In our last post on finding your technical someone, we talked about how we advocate for actually working with a person before fully hiring them on and before making that commitment. We called this the “try before you buy” approach. This next idea, being respectful of people’s time, might seem a little obvious, but it’s necessary and can be one of those elements that gets lost in the desire to find your tech person as fast a you can.
As a reminder, here are our other ideas for finding your technical co-founder:
Be respectful of people’s time (this post!)
Learn a technical thing
The Job Market is Hot
The job market for good technical folks is pretty hot. They are in-demand and can choose who they want to work for. This is the case in many areas, including Minneapolis-Saint Paul. Because of this, many of the good ones already have jobs and aren’t actively looking for a new job.
The challenge is that we want to move on our idea now. Or yesterday. We don’t want to miss out on that market window and lose out to someone else who might be on to the same thing we are. We know what we want to build and we want to build it now. We need someone now.
So, you may have to convince them that leaving a good job with a stable income would be a good risk to work at your new company, with little to no traction, no revenue, and maybe even just an idea. This can take time. This is where talking about your idea, showing your idea has legs, and working with someone on a part-time trial basis can come in handy. It can buy you some time.
We’re Desperate and Want to Move on Our Idea
In the meantime, even as we feel desperate and want to move now and find our person now, consider the following:
If you are asking for a meeting, know that this person quite possibly has a lot of meetings and they are taking time out of their day for you. Don’t be late. Don’t reschedule your meeting three times. Don’t cancel three minutes before the in-person meeting starts. Offer to buy the first cup of coffee or lunch. Offer to meet when and go where it’s convenient for them, especially if they have a full-time gig that’s hard to leave during the day.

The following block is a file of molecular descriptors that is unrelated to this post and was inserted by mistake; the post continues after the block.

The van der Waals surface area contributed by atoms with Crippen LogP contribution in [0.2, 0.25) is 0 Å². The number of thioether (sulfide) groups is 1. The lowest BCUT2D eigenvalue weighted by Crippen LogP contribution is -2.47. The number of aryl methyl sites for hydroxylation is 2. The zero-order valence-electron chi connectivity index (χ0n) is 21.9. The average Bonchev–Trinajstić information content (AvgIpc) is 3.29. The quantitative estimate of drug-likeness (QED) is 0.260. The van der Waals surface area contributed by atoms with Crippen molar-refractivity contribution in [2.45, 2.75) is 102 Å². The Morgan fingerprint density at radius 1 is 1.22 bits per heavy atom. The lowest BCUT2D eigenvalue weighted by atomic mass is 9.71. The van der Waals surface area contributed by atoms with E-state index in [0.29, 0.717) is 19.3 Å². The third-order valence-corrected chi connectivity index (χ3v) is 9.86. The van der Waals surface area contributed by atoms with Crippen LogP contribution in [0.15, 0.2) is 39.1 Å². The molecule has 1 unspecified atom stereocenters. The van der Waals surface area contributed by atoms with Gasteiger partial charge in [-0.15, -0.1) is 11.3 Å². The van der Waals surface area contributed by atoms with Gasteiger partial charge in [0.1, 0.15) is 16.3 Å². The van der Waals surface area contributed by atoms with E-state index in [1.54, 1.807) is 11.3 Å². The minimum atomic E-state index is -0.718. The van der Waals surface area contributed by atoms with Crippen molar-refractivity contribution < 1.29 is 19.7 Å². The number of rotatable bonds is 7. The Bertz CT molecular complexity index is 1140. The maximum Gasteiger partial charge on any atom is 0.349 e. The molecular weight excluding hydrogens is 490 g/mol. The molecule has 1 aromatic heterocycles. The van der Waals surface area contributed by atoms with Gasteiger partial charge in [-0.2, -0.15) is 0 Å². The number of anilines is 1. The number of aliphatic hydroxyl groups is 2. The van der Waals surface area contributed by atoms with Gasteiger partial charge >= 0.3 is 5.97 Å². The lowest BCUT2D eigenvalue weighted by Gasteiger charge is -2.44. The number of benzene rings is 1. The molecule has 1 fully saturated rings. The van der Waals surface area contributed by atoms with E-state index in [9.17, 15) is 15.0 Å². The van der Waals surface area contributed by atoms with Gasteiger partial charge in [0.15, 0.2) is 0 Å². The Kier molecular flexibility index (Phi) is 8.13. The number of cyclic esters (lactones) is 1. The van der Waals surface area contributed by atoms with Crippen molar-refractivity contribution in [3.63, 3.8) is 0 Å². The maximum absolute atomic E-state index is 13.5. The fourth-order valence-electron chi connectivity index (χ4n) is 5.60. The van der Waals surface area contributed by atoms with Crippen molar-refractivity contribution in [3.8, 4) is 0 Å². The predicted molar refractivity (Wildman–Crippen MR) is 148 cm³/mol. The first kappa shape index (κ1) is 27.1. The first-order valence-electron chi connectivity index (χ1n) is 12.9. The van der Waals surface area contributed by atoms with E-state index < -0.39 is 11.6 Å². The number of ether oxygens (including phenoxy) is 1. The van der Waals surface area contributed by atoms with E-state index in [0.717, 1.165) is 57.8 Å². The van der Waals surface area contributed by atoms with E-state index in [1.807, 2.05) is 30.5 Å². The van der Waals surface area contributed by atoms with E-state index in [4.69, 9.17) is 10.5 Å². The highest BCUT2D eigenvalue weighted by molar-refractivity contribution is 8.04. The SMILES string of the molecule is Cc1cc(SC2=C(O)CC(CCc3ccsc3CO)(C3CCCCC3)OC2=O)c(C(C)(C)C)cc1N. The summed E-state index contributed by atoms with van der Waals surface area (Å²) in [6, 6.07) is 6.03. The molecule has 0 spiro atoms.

Unless you’ve specified up front that this is an interview and even more specifically that this is a technical interview, it’s not an interview. It’s informational. It’s networking. It’s a way to learn more about you and your startup. They are learning just as much about you as you are about them and deep diving into their technical skills in the first meeting is probably going to be a turn off for many. The more you share about what you’re working on, the better they can help you.
Consider doing them a favor, whether it’s now or in the future by way of an introduction, referral business, sharing your product, or promotion. Ask what you can do for them. End your meeting with “And how can I help you?” They may not have a need right in that moment, but that’s ok. You’ve extended the gesture and opened up an opportunity for future engagement with this person.
If you’ve talked about working with this person and they’ve given you an answer, whether it be “I’m in!”, “Not right now”, or “I don’t think I’m the right fit for this,” respect their answer. Don’t hound them. It may be appropriate to check in with them in the future to see if their interest has changed, but discuss that up front. Ask when the best time to check in again would be.
Give & Take
Building these relationships is a process that has some give and take. And finding your technical someone is part of that. By being respectful, asking how you can help, and honoring their decision, you’ll be in a better position in the long run.
In our last post, we’ll dig into what you can learn about tech yourself and how to use that knowledge to push your business forward as well as connect to your next technical someone.